• Difficulty speaking, understanding and expressing thoughts, or reading and writing
  • Wandering and getting lost in a familiar neighborhood
  • Trouble handling money responsibly and paying bills
  • Repeating questions
  • Not caring about other peoples feelings
  • Losing balance and problems with movement

People with intellectual and developmental disabilities can also develop dementia as they age, and recognizing their symptoms can be particularly difficult. Its important to consider a persons current abilities and to monitor for changes over time that could signal dementia.

What Affects The Speed Of Progression

The speed at which dementia progresses varies a lot from person to person because of factors such as:

  • the type of dementia for example, Alzheimers disease tends to progress more slowly than the other types
  • a persons age for example, Alzheimers disease generally progresses more slowly in older people than in younger people;
  • other long-term health problems dementia tends to progress more quickly if the person is living with other conditions, such as heart disease, diabetes or high blood pressure, particularly if these are not well managed
  • delirium a medical condition that starts suddenly .

There is no way to be sure how quickly a persons dementia will progress. Some people with dementia will need support very soon after their diagnosis. In contrast, others will stay independent for several years.

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Difficulty Completing Normal Tasks

A subtle shift in the ability to complete normal tasks may indicate that someone has early dementia. This usually starts with difficulty doing more complex tasks like balancing a checkbook or playing games that have a lot of rules.

Along with the struggle to complete familiar tasks, they may struggle to learn how to do new things or follow new routines.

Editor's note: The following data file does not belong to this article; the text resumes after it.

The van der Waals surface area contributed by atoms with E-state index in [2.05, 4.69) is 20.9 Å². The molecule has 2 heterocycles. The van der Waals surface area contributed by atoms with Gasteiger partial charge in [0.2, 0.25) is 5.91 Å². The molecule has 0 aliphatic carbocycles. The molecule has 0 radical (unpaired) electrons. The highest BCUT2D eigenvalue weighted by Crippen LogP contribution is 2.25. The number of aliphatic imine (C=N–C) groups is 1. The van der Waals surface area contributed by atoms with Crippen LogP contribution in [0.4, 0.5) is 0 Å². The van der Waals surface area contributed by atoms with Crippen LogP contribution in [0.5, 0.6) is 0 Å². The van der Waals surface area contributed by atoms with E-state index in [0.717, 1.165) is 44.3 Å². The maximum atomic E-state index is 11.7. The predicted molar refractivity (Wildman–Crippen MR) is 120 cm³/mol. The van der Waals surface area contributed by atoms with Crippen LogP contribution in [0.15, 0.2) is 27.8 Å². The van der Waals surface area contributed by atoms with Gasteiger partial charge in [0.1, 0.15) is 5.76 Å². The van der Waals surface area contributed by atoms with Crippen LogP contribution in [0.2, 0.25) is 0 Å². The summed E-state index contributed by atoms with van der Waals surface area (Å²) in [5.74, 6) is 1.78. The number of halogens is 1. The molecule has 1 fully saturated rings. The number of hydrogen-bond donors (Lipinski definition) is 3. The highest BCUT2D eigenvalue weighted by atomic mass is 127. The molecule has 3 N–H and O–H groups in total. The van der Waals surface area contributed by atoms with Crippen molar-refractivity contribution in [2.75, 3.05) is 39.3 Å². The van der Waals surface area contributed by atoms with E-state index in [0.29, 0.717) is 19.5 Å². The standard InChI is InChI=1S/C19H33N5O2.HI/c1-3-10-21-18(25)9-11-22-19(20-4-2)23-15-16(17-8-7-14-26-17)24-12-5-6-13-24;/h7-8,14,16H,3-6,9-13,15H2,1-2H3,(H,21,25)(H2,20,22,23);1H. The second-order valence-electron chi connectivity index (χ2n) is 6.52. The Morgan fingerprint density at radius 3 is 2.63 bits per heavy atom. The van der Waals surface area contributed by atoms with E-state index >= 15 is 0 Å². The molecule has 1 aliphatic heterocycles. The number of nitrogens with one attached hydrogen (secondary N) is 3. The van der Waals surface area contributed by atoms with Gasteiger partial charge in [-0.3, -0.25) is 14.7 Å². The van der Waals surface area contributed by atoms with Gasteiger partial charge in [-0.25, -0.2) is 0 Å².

Isnt Dementia Part Of Normal Aging

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No, many older adults live their entire lives without developing dementia. Normal aging may include weakening muscles and bones, stiffening of arteries and vessels, and some age-related memory changes that may show as:

  • Occasionally misplacing car keys
  • Struggling to find a word but remembering it later
  • Forgetting the name of an acquaintance
  • Forgetting the most recent events

Normally, knowledge and experiences built over years, old memories, and language would stay intact.

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What You Can Do For Your Loved One

As an individual with dementia declines, you can help them by providing a loving and supportive presence. Sit with them. Hold their hand. Play music they enjoy.

One of the greatest gifts you can give your loved one is helping to get their affairs in order. Ensure that financial and healthcare powers of attorney are put in place, so you can make decisions when your loved one is no longer able. Look into funeral arrangements before you need them, so you dont need to make important decisions in a time of crisis.

Talk to your loved ones physician about the possibility of palliative care support in the home and hospice care when your loved one is ready.

Signs Of Dying In The Elderly With Dementia

Dementia is a general term for a chronic or persistent decline in mental processes including memory loss, impaired reasoning, and personality changes. Alzheimers disease is the most common form of dementia, accounting for 60-80% of all cases of dementia. It is also the 6th leading cause of death in the United States, and over 5 million Americans are currently living with Alzheimers disease.

Alzheimers disease and most progressive dementias do not have a cure. While the disease inevitably worsens over time, that timeline can vary greatly from one patient to the next.

Caring for a loved one can be challenging and stressful, as the individuals personality changes and cognitive function declines. They may even stop recognizing their nearest and dearest friends and relatives. As dementia progresses, the individual will require more and more care. As a family caregiver, its important to be able to recognize the signs of dying in elderly with dementia. Hospice can help by offering care wherever the individual resides, providing physical, emotional and spiritual care to the patient and support their family.